In 1968, Yvon Chouinard took a trip by van to Patagonia, South America. ©Candice Gaukel Andrews

“Wish you were here.” It’s the archetypal message on a picture postcard, sent from a friend or family member in some far-off holiday or vacation spot. In fact, the expression has become so cliché that you can now find postcards with the sentiment already preprinted.

Despite the commonness of it, however, the feeling it conveys certainly rings true. Most of us would agree that there’s nothing better than having good companions along on our journeys and adventures. Sharing conversations about the new things we’re experiencing, having a shoulder to lean on when our adventures become somewhat prickly (as at some point, all adventures should!) and partaking in a hearty group laugh about the quirks of traveling these days is priceless.

Today, however, we have another option between the two extremes of having our loved ones with us on our adventures and only wishing they were: we can bring them along in our backpacks, so to speak, digitally.

There’s nothing better than having good companions along on our adventures. ©John T. Andrews

Digital diaries and webcam wildlife

If you Google “adventure travel blogs” on the Internet today, you’ll get more than seven million results. What’s appealing to readers about these diaries is the immediacy of them. At any moment, for instance, you can read about someone’s day-to-day excursions in Kamchatka or see what’s going on this afternoon in the Galapagos. By tweeting, blogging and uploading photos of our travels in real time, it’s like taking our friends and family along on our journeys. No longer do they have to wait until we get home to see our photographs and hear about what we did on our trips.

I do enjoy reading the exploits of real-time travelers. It’s fun to “follow” a blogger who’s in a place that I might have visited 10 years ago to see how it’s changed, or to get familiar with a destination I’m considering traveling to with the photos and writings of one there now. And being able to watch webcams catching rare wildlife is a true treat of real-time adventures. But has this recent ability to share the immediate moment of our travels changed how we experience them? Is there now such a rush to photograph and quickly record what we’re doing (in 140 characters or less) that we are no longer able to take the time to appreciate and live in the moment of what’s right before us?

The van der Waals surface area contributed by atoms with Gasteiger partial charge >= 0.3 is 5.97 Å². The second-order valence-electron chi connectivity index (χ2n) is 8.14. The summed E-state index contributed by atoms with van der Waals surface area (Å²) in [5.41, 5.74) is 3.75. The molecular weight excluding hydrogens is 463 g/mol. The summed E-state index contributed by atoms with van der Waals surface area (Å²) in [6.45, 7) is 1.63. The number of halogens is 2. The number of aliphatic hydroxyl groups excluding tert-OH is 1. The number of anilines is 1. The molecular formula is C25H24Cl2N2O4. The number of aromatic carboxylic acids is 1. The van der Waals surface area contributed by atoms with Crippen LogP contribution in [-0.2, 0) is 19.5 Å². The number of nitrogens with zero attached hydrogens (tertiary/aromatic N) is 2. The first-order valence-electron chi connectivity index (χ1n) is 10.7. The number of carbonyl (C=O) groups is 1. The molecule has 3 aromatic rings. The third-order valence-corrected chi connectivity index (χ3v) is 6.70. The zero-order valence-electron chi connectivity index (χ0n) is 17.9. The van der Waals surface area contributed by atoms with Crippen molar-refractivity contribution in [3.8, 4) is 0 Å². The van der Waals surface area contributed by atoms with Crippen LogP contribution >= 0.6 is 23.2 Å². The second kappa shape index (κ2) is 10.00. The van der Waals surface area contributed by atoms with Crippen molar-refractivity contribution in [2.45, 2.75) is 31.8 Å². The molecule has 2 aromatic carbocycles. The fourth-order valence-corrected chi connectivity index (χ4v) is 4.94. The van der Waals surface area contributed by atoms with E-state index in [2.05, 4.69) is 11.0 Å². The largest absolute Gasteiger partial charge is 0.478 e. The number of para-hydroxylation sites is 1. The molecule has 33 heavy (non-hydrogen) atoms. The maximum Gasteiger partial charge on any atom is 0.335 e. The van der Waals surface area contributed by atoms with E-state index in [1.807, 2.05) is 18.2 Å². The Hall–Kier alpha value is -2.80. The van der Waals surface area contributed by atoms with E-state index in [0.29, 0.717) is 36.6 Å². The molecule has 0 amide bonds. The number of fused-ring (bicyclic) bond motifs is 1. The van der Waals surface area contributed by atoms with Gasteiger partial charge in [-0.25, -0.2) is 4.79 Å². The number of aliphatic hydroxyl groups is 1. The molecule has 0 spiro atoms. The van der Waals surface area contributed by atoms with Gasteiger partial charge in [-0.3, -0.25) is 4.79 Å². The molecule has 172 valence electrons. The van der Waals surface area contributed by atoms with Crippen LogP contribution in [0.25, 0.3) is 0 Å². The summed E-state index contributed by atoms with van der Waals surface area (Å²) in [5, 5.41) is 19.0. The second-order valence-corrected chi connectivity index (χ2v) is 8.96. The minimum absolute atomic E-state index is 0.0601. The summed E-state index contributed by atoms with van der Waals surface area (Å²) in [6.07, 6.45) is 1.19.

Rich in reflection and plenty of perspective

Mason Jennings, a singer-songwriter who joined the crew of the movie 180° South, a documentary about a band of surfer-mountaineers that sets out in 2007 to remake Yvon Chouinard’s 1968 van trip to Patagonia, recently said in a magazine interview, “We are never more alone than when we are on our computers or stuck in traffic, and we are never more connected than when we are present where we are.” I’d take it one step further: not only is the blogger missing out on making human connections when creating real-time travel reports, but the reader is also.

Digital diaries allow us to see Scotland, right now. ©Candice Gaukel Andrews

What’s missing in such adventure accounts—and always will be because of the timeliness inherent in the medium—is perspective and reflection. While it might be worthwhile to know that someone ate an excellent breakfast at a particular restaurant today or that the conditions for paddling in Scotland couldn’t be beat this afternoon, I’m probably not going to remember that article post a month from now. It’s not going to stick with me for the rest of my life, such as the adventure books—written and published years later—of Jon Krakauer or Barry Lopez. “Flash writing,” or writing on the go, doesn’t give us the time to connect the dots from our travels to our pasts, our prejudices, and our inner selves, which is what makes adventures meaningful and memorable.

Allowing our journeys to “marinate” is an especially valuable exercise these days, when we’re all so perpetually busy. Passing our adventures through the filter of time allows us the means to express what we feel and learned about them, forging a bond between writer and reader—far more so than reading a quick Facebook update or tweet.

Both real-time and reflective adventures are simulated, of course, and both have their advantages and disadvantages. The real-time, immediate ones tend to give us practical information; and the ones that have simmered a while, in the writer’s imagination, have the power to truly make us wish we were there.

Here’s to finding your true places and natural places,